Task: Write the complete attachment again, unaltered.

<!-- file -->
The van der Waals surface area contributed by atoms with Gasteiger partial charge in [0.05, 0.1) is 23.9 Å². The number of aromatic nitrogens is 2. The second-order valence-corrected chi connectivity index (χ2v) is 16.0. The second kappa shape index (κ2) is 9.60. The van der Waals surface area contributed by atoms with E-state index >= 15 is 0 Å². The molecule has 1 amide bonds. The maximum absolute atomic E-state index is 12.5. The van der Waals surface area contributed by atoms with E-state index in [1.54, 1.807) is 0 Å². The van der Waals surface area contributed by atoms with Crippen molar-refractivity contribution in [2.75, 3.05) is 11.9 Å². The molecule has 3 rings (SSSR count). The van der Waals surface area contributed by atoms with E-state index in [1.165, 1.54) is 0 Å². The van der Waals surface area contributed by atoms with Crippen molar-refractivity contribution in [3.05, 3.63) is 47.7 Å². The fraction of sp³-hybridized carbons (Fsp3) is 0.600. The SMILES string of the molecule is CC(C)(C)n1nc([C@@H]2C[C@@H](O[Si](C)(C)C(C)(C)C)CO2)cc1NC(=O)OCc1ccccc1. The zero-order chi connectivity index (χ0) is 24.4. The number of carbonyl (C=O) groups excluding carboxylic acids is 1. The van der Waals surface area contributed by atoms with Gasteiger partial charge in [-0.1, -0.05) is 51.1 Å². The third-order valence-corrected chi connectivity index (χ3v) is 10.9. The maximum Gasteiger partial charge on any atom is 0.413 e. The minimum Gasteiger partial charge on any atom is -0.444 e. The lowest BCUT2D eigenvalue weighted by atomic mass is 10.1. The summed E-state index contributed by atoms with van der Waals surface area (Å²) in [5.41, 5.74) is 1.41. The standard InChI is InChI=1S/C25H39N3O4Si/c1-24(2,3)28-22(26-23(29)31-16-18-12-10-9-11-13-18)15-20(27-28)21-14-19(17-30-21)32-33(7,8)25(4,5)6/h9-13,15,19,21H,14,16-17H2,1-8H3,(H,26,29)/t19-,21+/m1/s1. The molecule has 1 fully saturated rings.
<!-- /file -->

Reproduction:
The van der Waals surface area contributed by atoms with Gasteiger partial charge in [0.05, 0.1) is 23.9 Å². The number of aromatic nitrogens is 2. The second-order valence-corrected chi connectivity index (χ2v) is 16.0. The second kappa shape index (κ2) is 9.60. The van der Waals surface area contributed by atoms with E-state index >= 15 is 0 Å². The molecule has 1 amide bonds. The maximum absolute atomic E-state index is 12.5. The van der Waals surface area contributed by atoms with E-state index in [1.54, 1.807) is 0 Å². The van der Waals surface area contributed by atoms with Crippen molar-refractivity contribution in [2.75, 3.05) is 11.9 Å². The molecule has 3 rings (SSSR count). The van der Waals surface area contributed by atoms with E-state index in [1.165, 1.54) is 0 Å². The van der Waals surface area contributed by atoms with Crippen molar-refractivity contribution in [3.05, 3.63) is 47.7 Å². The fraction of sp³-hybridized carbons (Fsp3) is 0.600. The SMILES string of the molecule is CC(C)(C)n1nc([C@@H]2C[C@@H](O[Si](C)(C)C(C)(C)C)CO2)cc1NC(=O)OCc1ccccc1. The zero-order chi connectivity index (χ0) is 24.4. The number of carbonyl (C=O) groups excluding carboxylic acids is 1. The van der Waals surface area contributed by atoms with Gasteiger partial charge in [-0.1, -0.05) is 51.1 Å². The third-order valence-corrected chi connectivity index (χ3v) is 10.9. The maximum Gasteiger partial charge on any atom is 0.413 e. The minimum Gasteiger partial charge on any atom is -0.444 e. The lowest BCUT2D eigenvalue weighted by atomic mass is 10.1. The summed E-state index contributed by atoms with van der Waals surface area (Å²) in [5.41, 5.74) is 1.41. The standard InChI is InChI=1S/C25H39N3O4Si/c1-24(2,3)28-22(26-23(29)31-16-18-12-10-9-11-13-18)15-20(27-28)21-14-19(17-30-21)32-33(7,8)25(4,5)6/h9-13,15,19,21H,14,16-17H2,1-8H3,(H,26,29)/t19-,21+/m1/s1. The molecule has 1 fully saturated rings.